James Clarke Masthead
November 21 2011 at 12:06

It’s Birding Big Day on Saturday. I’ll be there with my bins. Bins are bird talk for binoculars, don’t y’know?  Some call them “nocks” but that’s pure affectation.

The annual BBD has become very competitive with teams of four, some full of performance-enhancing substances liked laced coffee, start at midnight to pick out calls of nocturnal birds. The idea of BBD is to “pi” (birding talk for “positively identify”) as many different kinds of birds as possible within 24 hours and within a 50 km radius of any chosen point.

There’s even a category for those who would prefer to stay at home and just count the birds in their garden.

All the data are collected by Birdlife South Africa and then analysed by scientists who can tell all sorts of things by examining bird densities and distribution.

There are categories – and prizes – for amateurs as well as serious birders.

The recent and aggravating changes in bird names needn’t be a handicap. I just use the old ones and to hell with the birding police.

Changing the names of birds has become something of a fad among scientists. Officially the dikkop is now the thick-knee and so on.

Years ago Canadian birders had a bit of fun with bird names – they were invited to alter a letter in the name of a bird and then suggest an appropriate diet, habitat or behaviour pattern for it.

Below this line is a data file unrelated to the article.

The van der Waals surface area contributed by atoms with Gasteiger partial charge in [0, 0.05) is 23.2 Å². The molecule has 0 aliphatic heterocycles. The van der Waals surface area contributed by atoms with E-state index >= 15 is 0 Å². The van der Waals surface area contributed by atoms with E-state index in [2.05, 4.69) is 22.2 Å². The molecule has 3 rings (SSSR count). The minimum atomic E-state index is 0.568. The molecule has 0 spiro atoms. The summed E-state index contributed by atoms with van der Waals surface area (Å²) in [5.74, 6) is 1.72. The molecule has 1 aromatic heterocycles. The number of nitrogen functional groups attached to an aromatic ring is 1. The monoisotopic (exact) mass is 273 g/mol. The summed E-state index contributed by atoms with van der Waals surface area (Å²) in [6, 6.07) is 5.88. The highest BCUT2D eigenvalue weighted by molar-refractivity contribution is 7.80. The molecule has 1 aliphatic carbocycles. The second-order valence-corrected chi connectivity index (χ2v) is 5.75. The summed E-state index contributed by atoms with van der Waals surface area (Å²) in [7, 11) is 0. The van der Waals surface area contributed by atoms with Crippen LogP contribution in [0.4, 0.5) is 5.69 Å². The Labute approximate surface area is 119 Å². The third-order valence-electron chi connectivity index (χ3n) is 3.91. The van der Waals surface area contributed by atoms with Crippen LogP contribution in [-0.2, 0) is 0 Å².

They came up with Long-billed Curfew (instead of Curlew) – “a quiet bird rarely seen after nightfall”. And the Vowl (instead of Owl) – “a night hunter identified by its call of ‘Aeiou!’ ”

Two or three years ago I invited readers to do the same and Andy Rice came back with a dozen quite brilliant ones.

Three of our four species of ibis – the Hadeda Ibis, Sacred Ibis and Bald Ibis – became the “Ladeda Ibis – a toffee-nosed bird that thinks it is infinitely superior to the cowardly Scared Ibis and the very much braver Bold Ibis.”

I liked most the Fiscal Shrike and the Waxbill which became: “Fiscal Shriek – a bird that cries out in alarm on encountering the common Taxbill”.

The Giant Eagle Owl became the “Giant Beagle Owl – often seen circling menacingly over the SPCA kennels”.

The Karoo Bustard – became the “Karoo Bastard – common name for a very large, chronically incontinent bird that navigates by flying directly above busy highways”.

Another amusing one was the Weaver Bird which became “the Beaver Bird that builds its nest over water by chopping down entire trees and damming up streams”.

To help you on BBD, here is the latest birding jargon (seriously):

Burn up: to scour an area intensively.

Dip out: to stand there like a fool while everybody shouts: “But can’t you see that Flatfooted Bog-Creeper, for Pete’s sake? Anyway, it’s gone!” (You have dipped out.)

Dross: very common species.

Dude: birder who is not prepared to wade through marshland to pi a bird and who puts his bins back in the case each time he uses them.

Flatties: Road kills. Real birders will not count flatties. I do.

Grip: to pi a bird.

LBJ: unidentified “little brown job”.

Lifer: to see a species of bird for the first time. Never dismiss an enthusiastic birder’s “lifer” by calling it “dross”.

Megatick: identifying a really rare bird.

Ticker: birder who is not interested in a bird once he has it ticked.

Ultimate: more than a megatick – something so rare that it could cause you to keel over and die with smile.



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